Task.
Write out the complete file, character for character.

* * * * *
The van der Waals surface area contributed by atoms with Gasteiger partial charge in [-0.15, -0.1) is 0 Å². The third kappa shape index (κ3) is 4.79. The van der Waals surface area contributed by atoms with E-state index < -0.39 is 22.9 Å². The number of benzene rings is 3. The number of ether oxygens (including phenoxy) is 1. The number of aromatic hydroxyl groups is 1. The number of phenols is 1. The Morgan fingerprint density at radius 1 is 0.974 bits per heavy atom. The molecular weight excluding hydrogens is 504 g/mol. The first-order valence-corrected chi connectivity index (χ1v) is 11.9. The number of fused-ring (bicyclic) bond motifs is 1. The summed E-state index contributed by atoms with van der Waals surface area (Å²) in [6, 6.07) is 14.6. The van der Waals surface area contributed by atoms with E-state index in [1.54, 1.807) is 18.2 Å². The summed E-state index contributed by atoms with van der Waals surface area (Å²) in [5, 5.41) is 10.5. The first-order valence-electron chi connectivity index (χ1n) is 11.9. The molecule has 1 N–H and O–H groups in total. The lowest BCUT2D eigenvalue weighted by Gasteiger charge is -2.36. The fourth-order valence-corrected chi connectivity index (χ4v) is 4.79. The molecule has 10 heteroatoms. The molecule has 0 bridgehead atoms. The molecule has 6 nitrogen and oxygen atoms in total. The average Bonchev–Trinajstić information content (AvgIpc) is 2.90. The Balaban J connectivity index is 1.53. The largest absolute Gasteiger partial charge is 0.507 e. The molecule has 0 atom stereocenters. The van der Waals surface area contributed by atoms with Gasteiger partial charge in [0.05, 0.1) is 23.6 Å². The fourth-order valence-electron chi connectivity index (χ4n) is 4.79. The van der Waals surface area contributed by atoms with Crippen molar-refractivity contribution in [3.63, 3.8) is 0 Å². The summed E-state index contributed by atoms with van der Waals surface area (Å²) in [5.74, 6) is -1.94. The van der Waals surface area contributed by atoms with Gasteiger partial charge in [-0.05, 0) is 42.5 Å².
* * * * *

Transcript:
The van der Waals surface area contributed by atoms with Gasteiger partial charge in [-0.15, -0.1) is 0 Å². The third kappa shape index (κ3) is 4.79. The van der Waals surface area contributed by atoms with E-state index < -0.39 is 22.9 Å². The number of benzene rings is 3. The number of ether oxygens (including phenoxy) is 1. The number of aromatic hydroxyl groups is 1. The number of phenols is 1. The Morgan fingerprint density at radius 1 is 0.974 bits per heavy atom. The molecular weight excluding hydrogens is 504 g/mol. The first-order valence-corrected chi connectivity index (χ1v) is 11.9. The number of fused-ring (bicyclic) bond motifs is 1. The summed E-state index contributed by atoms with van der Waals surface area (Å²) in [6, 6.07) is 14.6. The van der Waals surface area contributed by atoms with E-state index in [1.54, 1.807) is 18.2 Å². The summed E-state index contributed by atoms with van der Waals surface area (Å²) in [5, 5.41) is 10.5. The first-order valence-electron chi connectivity index (χ1n) is 11.9. The molecule has 1 N–H and O–H groups in total. The lowest BCUT2D eigenvalue weighted by Gasteiger charge is -2.36. The fourth-order valence-corrected chi connectivity index (χ4v) is 4.79. The molecule has 10 heteroatoms. The molecule has 0 bridgehead atoms. The molecule has 6 nitrogen and oxygen atoms in total. The average Bonchev–Trinajstić information content (AvgIpc) is 2.90. The Balaban J connectivity index is 1.53. The largest absolute Gasteiger partial charge is 0.507 e. The molecule has 0 atom stereocenters. The van der Waals surface area contributed by atoms with Gasteiger partial charge in [0.05, 0.1) is 23.6 Å². The fourth-order valence-electron chi connectivity index (χ4n) is 4.79. The van der Waals surface area contributed by atoms with Crippen molar-refractivity contribution in [3.63, 3.8) is 0 Å². The summed E-state index contributed by atoms with van der Waals surface area (Å²) in [5.74, 6) is -1.94. The van der Waals surface area contributed by atoms with Gasteiger partial charge in [-0.05, 0) is 42.5 Å².